Sarah Rebecca Bamford
Assistant Professor of Philosophy
BA, MA, PhD, Durham University England
Albert Schweitzer Institute 206
|PL 235||Philosophy of Science
|PL 237||Philosophy of Mind
|PL 333||Modern Philosophy
I joined the department in 2012 as a tenure-track assistant professor. My scholarship develops new solutions to problems in the history of ethics, contemporary bioethics, history and philosophy of mind, science, and technology, and comparative philosophy. I teach introduction to philosophy, modern and contemporary philosophy, bioethics, philosophy of mind, philosophy of technology, philosophy of science, and in spring 2014 am directing an independent study in African philosophy.
Ph.D. in Philosophy, Durham University (England).
M.A. in Philosophy, Durham University (England).
B.A. in Combined Studies in Arts (German, Philosophy, Russian Studies), Durham University (England).
About Durham University
- Rebecca Bamford.2014."Getting even more specific about physicians’ obligations: justice, responsibility, and professionalism." American Journal of Bioethics 14(9), 46-47.
- Rebecca Bamford. 2014. “Mood and aphorism in Nietzsche’s campaign against morality." Pli: The Warwick Journal of Philosophy 25, 55-76.
- Rebecca Bamford. 2014. “Ethical review of health systems research: vulnerability and the need for philosophy in research ethics.” American Journal of Bioethics 14(2): 38-39.
- Rebecca Bamford. 2014. “The liberatory limits of Nietzsche’s colonial imagination in Dawn §206.” In Barry Stocker and Manuel Knoll (eds.), Nietzsche as Political Philosopher, (Berlin and New York: de Gruyter): 59-76.
- Rebecca Bamford. 2013. "Just how cognitive is emotion? The continuing importance of the philosophy of emotion in enhancement ethics." American Journal of Bioethics-Neuroscience, January-March, 4(1), 18-19.
Honors & Awards
- 2000-01: Royal Institute of Philosophy Bursary
- 2004-06: Andrew Mellon Postdoctoral Research Fellowship in Philosophy, Rhodes University (South Africa)
- 2006-07: Postdoctoral Fellowship, Fox Center for Humanistic Inquiry, Emory University
Philosophy and your career
Spring 2015 Course Information
- PL 235: Philosophy of Science (TTh 12.30-1.45pm) What's the difference between science and pseudoscience? How do we develop scientific knowledge? What can experiments really tell us about the world? How can we choose between competing scientific theories? Are scientific facts created or discovered? How does gender affect scientific investigation? Is the concept of 'objectivity' biased? How can 'queer critters' help us think more critically about nature? What's the relationship between philosophy and science? In PL 235: Philosophy of Science, we'll be exploring these and other philosophical questions using classic texts and real-world case studies and scientific experiments. Students gain an understanding of major issues in the philosophy of science, and will critically assess some ways in which different philosophers and scientists have responded to these questions. No textbook is required for this course; assigned materials will be provided via Blackboard.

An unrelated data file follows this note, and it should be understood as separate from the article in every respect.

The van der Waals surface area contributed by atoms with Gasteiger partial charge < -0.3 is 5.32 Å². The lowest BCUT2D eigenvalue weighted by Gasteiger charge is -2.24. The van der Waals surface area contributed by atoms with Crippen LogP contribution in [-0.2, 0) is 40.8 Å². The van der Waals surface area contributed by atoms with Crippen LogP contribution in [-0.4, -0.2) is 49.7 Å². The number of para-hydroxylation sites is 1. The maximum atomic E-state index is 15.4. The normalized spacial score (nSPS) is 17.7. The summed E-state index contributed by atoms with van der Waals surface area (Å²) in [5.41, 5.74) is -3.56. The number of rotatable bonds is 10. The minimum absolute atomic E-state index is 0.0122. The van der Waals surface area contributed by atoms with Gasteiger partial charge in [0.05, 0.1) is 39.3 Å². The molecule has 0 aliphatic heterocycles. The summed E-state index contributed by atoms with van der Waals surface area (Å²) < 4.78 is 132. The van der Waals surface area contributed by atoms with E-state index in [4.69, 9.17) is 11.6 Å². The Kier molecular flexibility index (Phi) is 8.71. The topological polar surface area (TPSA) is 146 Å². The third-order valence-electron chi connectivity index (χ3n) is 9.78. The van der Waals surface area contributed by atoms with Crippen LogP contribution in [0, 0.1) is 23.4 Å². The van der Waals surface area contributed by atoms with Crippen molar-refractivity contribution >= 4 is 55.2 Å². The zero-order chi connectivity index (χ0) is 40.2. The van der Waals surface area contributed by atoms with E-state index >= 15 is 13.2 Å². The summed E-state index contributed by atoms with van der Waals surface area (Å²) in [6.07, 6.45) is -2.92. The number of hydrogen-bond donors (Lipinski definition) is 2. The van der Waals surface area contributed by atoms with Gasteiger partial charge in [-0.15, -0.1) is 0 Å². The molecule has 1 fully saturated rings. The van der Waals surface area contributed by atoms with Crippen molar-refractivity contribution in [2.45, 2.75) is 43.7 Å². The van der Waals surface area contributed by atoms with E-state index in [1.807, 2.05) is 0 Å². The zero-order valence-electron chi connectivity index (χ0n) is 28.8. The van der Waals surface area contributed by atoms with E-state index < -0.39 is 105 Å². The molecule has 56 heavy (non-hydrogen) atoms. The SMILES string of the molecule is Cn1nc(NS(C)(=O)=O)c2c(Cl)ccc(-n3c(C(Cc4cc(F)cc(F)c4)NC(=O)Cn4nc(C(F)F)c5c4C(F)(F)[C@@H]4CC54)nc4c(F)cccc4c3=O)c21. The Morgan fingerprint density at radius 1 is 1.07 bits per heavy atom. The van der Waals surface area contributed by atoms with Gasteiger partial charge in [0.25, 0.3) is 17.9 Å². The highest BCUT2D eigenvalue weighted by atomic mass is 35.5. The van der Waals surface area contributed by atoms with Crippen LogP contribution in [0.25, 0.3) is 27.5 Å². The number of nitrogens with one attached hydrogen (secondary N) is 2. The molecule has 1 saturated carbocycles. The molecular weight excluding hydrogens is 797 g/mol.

- PL 237: Philosophy of Mind (MW 5-6.15pm) What exactly are 'mental' phenomena? How does the mind relate to the brain? Does the mind stop at the skull? Do we have free will? Is consciousness computational? Does consciousness really exist at all? Is building artificial minds possible? What are emotions? How do we explain jealousy, love, and grief? In PL 237: Philosophy of Mind, students will explore historical and contemporary attempts to respond to these problems, identify some of the values and assumptions informing previous responses, and develop their own responses to these problems using logical reasoning and evidence. Students gain an understanding of how philosophers identify, frame, and solve problems in the philosophy of mind, and how this area of philosophy works hand-in-hand with the contemporary cognitive sciences. No textbook is required for this course; assigned materials will be provided via Blackboard.
- PL 333: Modern Philosophy (TTh 3.30-4.45pm)Can we really know anything for certain? Is knowledge something we have from birth, something we acquire, or both? What things really exist, and how? Does God exist? Do miracles happen? How does the mind relate to the body? What exactly is a person? How do persons exist from one day to the next? How do we perceive the world? In PL 333: Modern Philosophy, students will consider these questions as part of exploring how and why modern philosophers began to develop a new scientific method for studying nature and human understanding. Students gain an understanding of fundamental issues in epistemology and metaphysics, and connect these issues to ongoing debate about the roles of science and religion in society. No textbook is required for this course; assigned materials will be provided via Blackboard.